15th COVID case confirmed here Tuesday
OC still has one of the lowest COVID case counts in the state
Since last week’s Times went to press, Ozark County has more than doubled its confirmed cases of COVID-19.
Ozark County Health Department administrator Rhonda Suter confirmed Tuesday afternoon that the county had received its 15th confirmed case.
She said 600 to 700 patients have been tested at Ozark County medical facilities, and it’s likely that many residents have also been tested at locations outside of the county.
The eight new cases that were confirmed since the previous Monday, Aug. 3, pushed Ozark County to the top of the seven-day percentage increase on the Missouri COVID-19 dashboard on the Department of Health and Senior Services website.
Although the county has seen more than a 100 percent increase in the last week, numbers of confirmed cases here are still low compared with most other counties in the state. In fact, on Monday evening, Ozark County had the seventh lowest number of cases in Missouri. The U.S. Census Bureau website estimates Ozark County’s current population as 9,174.
“I think people are trying to do their best to protect themselves and their families. And we just have to hang in there and stick with that,” Suter said during an Aug. 6 Lions Club presentation about COVID.
There have been no deaths in Ozark County due to the virus; however, Suter did announce that a case that was confirmed Sunday has been hospitalized due to complications with COVID.
Informing the public but not infringing on privacy
Suter says the Ozark County Health Department is purposefully vague in the information it publicly releases pertaining to the residents who have tested positive in order to give patient anonymity.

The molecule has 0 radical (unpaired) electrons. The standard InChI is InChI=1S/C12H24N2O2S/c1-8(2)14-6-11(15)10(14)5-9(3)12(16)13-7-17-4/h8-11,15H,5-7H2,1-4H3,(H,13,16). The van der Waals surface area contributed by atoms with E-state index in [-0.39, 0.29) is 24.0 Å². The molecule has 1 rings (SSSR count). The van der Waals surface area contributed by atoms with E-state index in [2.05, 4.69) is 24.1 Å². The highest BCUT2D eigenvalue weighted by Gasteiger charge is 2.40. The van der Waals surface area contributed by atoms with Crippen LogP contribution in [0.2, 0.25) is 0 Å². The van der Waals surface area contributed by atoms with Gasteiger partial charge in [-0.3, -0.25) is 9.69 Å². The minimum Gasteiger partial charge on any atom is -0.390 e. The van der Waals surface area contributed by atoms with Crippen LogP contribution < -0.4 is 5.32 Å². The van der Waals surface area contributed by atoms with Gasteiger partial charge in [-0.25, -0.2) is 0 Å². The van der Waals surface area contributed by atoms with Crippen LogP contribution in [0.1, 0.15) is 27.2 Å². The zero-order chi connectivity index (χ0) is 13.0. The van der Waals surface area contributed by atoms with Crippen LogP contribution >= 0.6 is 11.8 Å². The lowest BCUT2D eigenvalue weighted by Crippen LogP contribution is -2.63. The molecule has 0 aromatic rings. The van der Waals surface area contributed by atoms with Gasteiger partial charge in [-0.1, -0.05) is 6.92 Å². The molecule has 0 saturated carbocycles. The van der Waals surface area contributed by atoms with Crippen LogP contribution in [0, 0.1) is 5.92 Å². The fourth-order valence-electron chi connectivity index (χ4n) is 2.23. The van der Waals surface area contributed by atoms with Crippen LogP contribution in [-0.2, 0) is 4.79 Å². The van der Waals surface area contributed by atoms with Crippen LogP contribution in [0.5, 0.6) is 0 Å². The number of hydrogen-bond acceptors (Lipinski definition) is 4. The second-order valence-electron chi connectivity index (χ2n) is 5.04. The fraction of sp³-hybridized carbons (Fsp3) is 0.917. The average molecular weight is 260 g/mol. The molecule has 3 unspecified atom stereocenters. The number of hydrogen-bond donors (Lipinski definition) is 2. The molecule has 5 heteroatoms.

“As small as the county is, we can figure out who it is. Most of the time, they are going to know in a length of time anyway because they tell family, and they tell friends, and they tell neighbors,” Suter said. “But, no, we try not to tell if it’s a he or a she, or who it is, or what part of the county they live in.”
Instead, Suter says OCHD just states when an Ozark County resident has tested positive and provides a list of public places where the individual may have exposed other residents.
“Because I think we all need to know that, just for peace of mind,” she said. “Then you can think, ‘Was I there on that day, and should I start looking for symptoms?’”
OCHD’s COVID process
Suter said once a medical facility reports a positive case in an Ozark County resident, an OCHD nurse contacts the resident to ask a list of questions, including what their symptoms are, where they’ve been and when they’ve been sick.
Suter said it isn’t always easy or quick, and the task is further complicated when the nurse is unable to make contact immediately with the resident who has tested positive, which has happened a few times.
“[It takes] a couple days sometimes. It is a process, and of course, with the more contacts, the longer that process is to contact everyone,” she said. “But we’ve been pretty fortunate. Our first few [cases] lived in Ozark County, but they didn’t work in Ozark County, so we were saved by that.”
After answering the nurse’s questions, the patient is given a date for staying in quarantine based on the date he or she began to have symptoms, Suter said. The quarantine timeframe has been reduced, based on recent CDC guidance, from 14 days to 10 days.
Close contacts, defined as a person who has been within 6 feet of a person who contracted COVID for at least 15 minutes, are also contacted by OCHD and asked to watch for symptoms or self-quarantine.
Active cases are counted based on residents who are still in quarantine, Suter says. Once the 10-day quarantine period is up, the resident is counted as recovered. They do not have to retest negative, she said.
Suter says OCHD also has other guidelines to follow for advising close contacts of positive patients.